Geneva (canton and city, Switzerland)
Geneva (jənē´və), Fr. Genève, canton (1990 pop. 373,019), 109 sq mi (282 sq km), SW Switzerland, surrounding the southwest tip of the Lake of Geneva. One of the smallest cantons, Geneva is in the plain between the Jura and the Alps. It borders on Vaud canton for 3.5 mi (5.6 km) in the north, but otherwise it is almost entirely surrounded by French territory. The population is primarily French-speaking. The rural areas produce fruit, vegetables, cereals, and wine; industry and population are centered in the city of Geneva (1990 pop. 171,042), the capital of the canton. Situated on the Lake of Geneva and divided by the Rhône River, which emerges from the lake, it is a picturesque city joined by numerous bridges. Geneva is a cultural, financial, and administrative center. Its major industries are trade, banking, insurance, and the manufacture of precision machinery, watches, jewelry, chemicals, and food. Among its historic buildings are the Cathedral of St. Pierre (12th–14th cent.), where John Calvin preached, the 16th-century town hall, and the 18th-century palace of justice. The Univ. of Geneva (1473; founded as an academy by Calvin in 1559) faces the noted Reformation monument (1917). The Museum of Modern and Contemporary Art opened in 1994. A very high fountain on the south shore of the lake has become a symbol of the city.
Geneva was an ancient settlement of the Celtic Allobroges and was later included in Roman Gaul. An episcopal see under the Roman Empire, Geneva passed successively to the Burgundians (5th cent.), the Franks (6th cent.), Transjurane Burgundy (9th–11th cent.), and the Holy Roman Empire. The bishops of Geneva gradually absorbed the powers of the feudal counts of Geneva and in 1124 became rulers of the city. The rising merchant class soon grew antagonistic to episcopal authority.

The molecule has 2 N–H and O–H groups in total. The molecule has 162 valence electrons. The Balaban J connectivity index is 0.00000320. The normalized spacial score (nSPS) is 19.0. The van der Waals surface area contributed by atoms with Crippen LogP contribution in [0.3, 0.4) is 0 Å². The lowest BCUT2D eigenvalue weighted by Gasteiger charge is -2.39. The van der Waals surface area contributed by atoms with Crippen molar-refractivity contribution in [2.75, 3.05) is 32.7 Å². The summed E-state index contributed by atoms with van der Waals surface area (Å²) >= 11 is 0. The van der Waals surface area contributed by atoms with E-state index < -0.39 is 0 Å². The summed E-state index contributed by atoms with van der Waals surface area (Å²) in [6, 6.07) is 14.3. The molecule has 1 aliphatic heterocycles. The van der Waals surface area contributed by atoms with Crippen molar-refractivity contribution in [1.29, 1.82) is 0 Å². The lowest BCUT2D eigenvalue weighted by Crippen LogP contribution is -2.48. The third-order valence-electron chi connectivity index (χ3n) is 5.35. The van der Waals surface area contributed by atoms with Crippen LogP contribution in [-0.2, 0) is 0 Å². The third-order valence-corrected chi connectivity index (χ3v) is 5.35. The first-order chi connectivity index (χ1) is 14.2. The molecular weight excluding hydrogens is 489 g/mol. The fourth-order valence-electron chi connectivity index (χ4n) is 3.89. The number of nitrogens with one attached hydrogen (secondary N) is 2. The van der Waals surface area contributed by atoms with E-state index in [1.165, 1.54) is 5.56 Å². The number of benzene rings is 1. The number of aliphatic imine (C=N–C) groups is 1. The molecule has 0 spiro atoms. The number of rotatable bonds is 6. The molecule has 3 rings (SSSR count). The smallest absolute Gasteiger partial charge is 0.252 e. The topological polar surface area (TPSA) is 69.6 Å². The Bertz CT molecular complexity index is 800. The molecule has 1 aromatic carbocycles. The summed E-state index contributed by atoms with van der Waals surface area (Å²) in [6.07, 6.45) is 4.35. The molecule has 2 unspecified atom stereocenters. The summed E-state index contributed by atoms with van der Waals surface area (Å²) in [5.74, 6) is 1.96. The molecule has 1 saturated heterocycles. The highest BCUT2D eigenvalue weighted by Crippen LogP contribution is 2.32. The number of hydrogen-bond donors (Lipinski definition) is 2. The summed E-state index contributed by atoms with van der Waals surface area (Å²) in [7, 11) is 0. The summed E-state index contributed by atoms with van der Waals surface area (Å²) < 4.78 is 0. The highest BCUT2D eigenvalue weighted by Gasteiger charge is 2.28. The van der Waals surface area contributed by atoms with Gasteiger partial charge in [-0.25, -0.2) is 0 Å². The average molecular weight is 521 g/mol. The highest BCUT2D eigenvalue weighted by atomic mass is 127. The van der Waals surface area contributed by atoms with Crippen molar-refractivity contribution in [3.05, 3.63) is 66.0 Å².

In 1285, the citizens of Geneva placed themselves under the protection of the counts (later dukes) of Savoy, and by 1387 they had won extensive rights of self-rule. However, by gradually transforming the bishops into their tools, the dukes nearly succeeded in mastering the city by the beginning of the 16th cent. Incensed, the citizens allied themselves with two Swiss cantons—Fribourg and Bern—expelled the bishop (1533), and accepted (1535) the Reformation preached by Guillaume Farel.
The arrival (1536) of John Calvin thrust upon Geneva a role of European importance as the focal point of the Reformation. With its population swelled by Protestant refugees, notably Huguenots, Geneva became a cosmopolitan intellectual center. During the 18th cent., when the stern theocracy of Calvin had mellowed into patrician rule, the city's intellectual life reached its zenith. Voltaire settled there; J. J. Rousseau, H. B. de Saussure, Jacques Necker, Albert Gallatin, and P. E. Dumont were among the famous sons of Geneva in the 18th cent.
The city, annexed to France from 1798 to 1813, joined Switzerland as a canton in 1815—the last canton to join the Confederation. It is the headquarters of many public and private international organizations. In 1864, Geneva was made the seat of the International Red Cross; it was also the seat of the League of Nations (1920–46). Geneva is headquarters for the International Labor Organization, the World Health Organization, and other international bodies. In 1945 it became the European headquarters of the United Nations. Geneva has been the scene of the Geneva Conferences and other high-level international meetings.